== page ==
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PrimeThemes says



I’m a little bit confused, I just contacted the author of the “Layer Slider WP” and he said that if we (authors) buy an extended license for (example) slider plugin, we can redistribuite that slider into an our theme. He said that this feature hasn’t changed yet. :)

Some of the staff can explain me this??
Well fortunately that author cleared it all up, now I can safely ignore 17 pages discussion thread, Collis and other staff’s posts. :stress:
So, who is wrong? :confused:

I guess the Layer Slider’s author doesn’t understand (yet) the new “extended” license. No you can’t redistribute CC item inside your item, unless you’ve bought the plugin before the new license applied. Correct me if I’m wrong :)

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Vasterad says

@PrimeThemes – I would suggest to read whole thread and you’ll get the answer. It was mentioned thousand times. ;)

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kreatura says

OK so we’re also confused:

We – as an author – CANNOT give permission to our customers about including our products in their themes (if they purchased an extended license of course)?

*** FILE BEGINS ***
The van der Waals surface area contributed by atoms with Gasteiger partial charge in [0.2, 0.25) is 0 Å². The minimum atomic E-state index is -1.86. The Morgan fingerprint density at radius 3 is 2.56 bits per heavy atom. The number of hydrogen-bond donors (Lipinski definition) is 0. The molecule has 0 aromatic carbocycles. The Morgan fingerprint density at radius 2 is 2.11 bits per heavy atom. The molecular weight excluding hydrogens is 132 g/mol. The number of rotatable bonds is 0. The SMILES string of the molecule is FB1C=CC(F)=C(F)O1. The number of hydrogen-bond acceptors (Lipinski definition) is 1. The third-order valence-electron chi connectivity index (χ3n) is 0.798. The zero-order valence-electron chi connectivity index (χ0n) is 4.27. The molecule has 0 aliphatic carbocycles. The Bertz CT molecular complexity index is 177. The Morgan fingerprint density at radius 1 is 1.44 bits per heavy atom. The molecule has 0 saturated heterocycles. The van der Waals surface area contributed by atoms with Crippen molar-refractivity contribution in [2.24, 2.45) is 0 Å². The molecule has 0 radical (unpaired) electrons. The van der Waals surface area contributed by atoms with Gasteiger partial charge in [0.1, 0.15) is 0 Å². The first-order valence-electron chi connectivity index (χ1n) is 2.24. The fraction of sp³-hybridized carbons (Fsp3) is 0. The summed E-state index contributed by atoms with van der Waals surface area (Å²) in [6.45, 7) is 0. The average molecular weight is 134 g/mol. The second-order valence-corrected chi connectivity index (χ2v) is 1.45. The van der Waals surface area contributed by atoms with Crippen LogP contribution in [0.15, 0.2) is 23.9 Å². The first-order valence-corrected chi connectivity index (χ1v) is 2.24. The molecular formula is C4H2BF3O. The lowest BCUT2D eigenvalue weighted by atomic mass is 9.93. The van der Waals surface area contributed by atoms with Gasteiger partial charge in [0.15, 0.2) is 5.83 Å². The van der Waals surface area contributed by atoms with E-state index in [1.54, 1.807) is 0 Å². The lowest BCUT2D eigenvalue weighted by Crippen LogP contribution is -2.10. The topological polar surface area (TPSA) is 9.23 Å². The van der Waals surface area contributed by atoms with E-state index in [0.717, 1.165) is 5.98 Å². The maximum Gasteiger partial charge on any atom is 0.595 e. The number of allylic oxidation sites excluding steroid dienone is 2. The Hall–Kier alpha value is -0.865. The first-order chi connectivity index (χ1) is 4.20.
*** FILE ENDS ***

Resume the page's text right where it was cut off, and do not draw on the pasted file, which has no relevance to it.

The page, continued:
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LanceSnider says

Thanks for all your input guys! For the authors still wondering about the use of items in other stock files, please refer to my post on page ten and any of the posts before that that answer these questions.


Hi, I have a remark about the tool definition in the tool license: “An installable software application designed to perform specific tasks in order to create other works. Tools include fonts, extensions, 3D software scripts, 3D software plug-ins, and graphics software add-ons.” I think this definition is too restrictive: I develop some flash stuff on Activeden, among which some AS3 class. Basically AS3 class are nothing more than scripts, but not 3D ones, they are not really ‘installable’ as I don’t make real flash component out of them. They are not real software add-ons as you can not only use them with Flash (of course), but also with any AS3 coding tool. The way you describe a “tool” (in the ‘tool license’ way of it), sounds like the list of tool is exhaustive, but I think any item consisting of a piece of code could be considered as a tool whatever its language and not only 3D software scripts. There is another problem: when I make an item consisting in a standalone swf stuff (menu, full site template, loading anim, ... whatever stuff). My final product is this swf file. As a standalone item it doesn’t need the source code to be used. BUT, when I submit the item, the reviewer asks me to supply all the sources with the item. If all the sources are mine, fine (well, I’m still reluctant, but at least no license problem), but what if I used a purchased as3 class ? I don’t have the right to include it in my own item, AND my item doesn’t need the purchased file as it works fine as a swf, but the reviewer will still asks for it: regarding the license, my item is legal and can be selled, but because you request the source code, it will be breaching the license.
Interesting. I’d love to talk more about this. If we need to adjust what’s considered a tool, we can. Shoot me an email through my profile.